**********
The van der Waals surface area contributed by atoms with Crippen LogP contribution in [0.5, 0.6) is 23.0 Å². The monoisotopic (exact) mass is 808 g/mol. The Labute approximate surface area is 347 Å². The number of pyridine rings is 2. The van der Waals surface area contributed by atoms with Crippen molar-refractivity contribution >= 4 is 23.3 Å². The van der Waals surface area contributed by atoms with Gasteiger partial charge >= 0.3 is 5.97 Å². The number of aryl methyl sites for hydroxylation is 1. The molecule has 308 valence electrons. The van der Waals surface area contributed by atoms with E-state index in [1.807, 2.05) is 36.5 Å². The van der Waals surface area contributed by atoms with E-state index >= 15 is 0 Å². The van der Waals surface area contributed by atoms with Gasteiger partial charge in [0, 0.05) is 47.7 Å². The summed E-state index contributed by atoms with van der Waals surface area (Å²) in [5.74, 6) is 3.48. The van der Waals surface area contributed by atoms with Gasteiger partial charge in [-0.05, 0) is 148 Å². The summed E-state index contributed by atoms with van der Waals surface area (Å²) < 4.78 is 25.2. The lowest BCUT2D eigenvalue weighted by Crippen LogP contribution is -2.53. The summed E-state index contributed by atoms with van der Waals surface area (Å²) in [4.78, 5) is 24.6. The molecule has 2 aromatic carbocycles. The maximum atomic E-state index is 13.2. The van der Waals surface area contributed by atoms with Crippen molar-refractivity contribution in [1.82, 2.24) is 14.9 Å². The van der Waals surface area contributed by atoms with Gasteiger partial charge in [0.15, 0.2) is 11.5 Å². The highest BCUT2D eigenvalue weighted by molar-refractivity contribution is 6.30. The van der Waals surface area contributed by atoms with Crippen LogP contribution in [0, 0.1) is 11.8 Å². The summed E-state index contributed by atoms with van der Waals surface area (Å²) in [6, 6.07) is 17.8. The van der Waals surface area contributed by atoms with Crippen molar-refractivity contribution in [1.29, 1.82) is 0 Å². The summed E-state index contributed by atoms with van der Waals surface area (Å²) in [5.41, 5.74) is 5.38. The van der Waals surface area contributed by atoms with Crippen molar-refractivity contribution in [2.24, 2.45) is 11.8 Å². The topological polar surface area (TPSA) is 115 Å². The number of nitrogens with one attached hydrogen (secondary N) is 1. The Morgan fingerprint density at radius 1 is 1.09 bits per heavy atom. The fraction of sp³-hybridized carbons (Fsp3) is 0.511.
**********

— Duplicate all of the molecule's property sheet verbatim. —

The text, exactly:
The van der Waals surface area contributed by atoms with Crippen LogP contribution in [0.5, 0.6) is 23.0 Å². The monoisotopic (exact) mass is 808 g/mol. The Labute approximate surface area is 347 Å². The number of pyridine rings is 2. The van der Waals surface area contributed by atoms with Crippen molar-refractivity contribution >= 4 is 23.3 Å². The van der Waals surface area contributed by atoms with Gasteiger partial charge >= 0.3 is 5.97 Å². The number of aryl methyl sites for hydroxylation is 1. The molecule has 308 valence electrons. The van der Waals surface area contributed by atoms with E-state index in [1.807, 2.05) is 36.5 Å². The van der Waals surface area contributed by atoms with E-state index >= 15 is 0 Å². The van der Waals surface area contributed by atoms with Gasteiger partial charge in [0, 0.05) is 47.7 Å². The summed E-state index contributed by atoms with van der Waals surface area (Å²) in [5.74, 6) is 3.48. The van der Waals surface area contributed by atoms with Gasteiger partial charge in [-0.05, 0) is 148 Å². The summed E-state index contributed by atoms with van der Waals surface area (Å²) < 4.78 is 25.2. The lowest BCUT2D eigenvalue weighted by Crippen LogP contribution is -2.53. The summed E-state index contributed by atoms with van der Waals surface area (Å²) in [4.78, 5) is 24.6. The molecule has 2 aromatic carbocycles. The maximum atomic E-state index is 13.2. The van der Waals surface area contributed by atoms with Crippen molar-refractivity contribution in [1.82, 2.24) is 14.9 Å². The van der Waals surface area contributed by atoms with Gasteiger partial charge in [0.15, 0.2) is 11.5 Å². The highest BCUT2D eigenvalue weighted by molar-refractivity contribution is 6.30. The van der Waals surface area contributed by atoms with Crippen LogP contribution in [0, 0.1) is 11.8 Å². The summed E-state index contributed by atoms with van der Waals surface area (Å²) in [6, 6.07) is 17.8. The van der Waals surface area contributed by atoms with Crippen molar-refractivity contribution in [1.29, 1.82) is 0 Å². The summed E-state index contributed by atoms with van der Waals surface area (Å²) in [5.41, 5.74) is 5.38. The van der Waals surface area contributed by atoms with Crippen molar-refractivity contribution in [2.24, 2.45) is 11.8 Å². The topological polar surface area (TPSA) is 115 Å². The number of nitrogens with one attached hydrogen (secondary N) is 1. The Morgan fingerprint density at radius 1 is 1.09 bits per heavy atom. The fraction of sp³-hybridized carbons (Fsp3) is 0.511.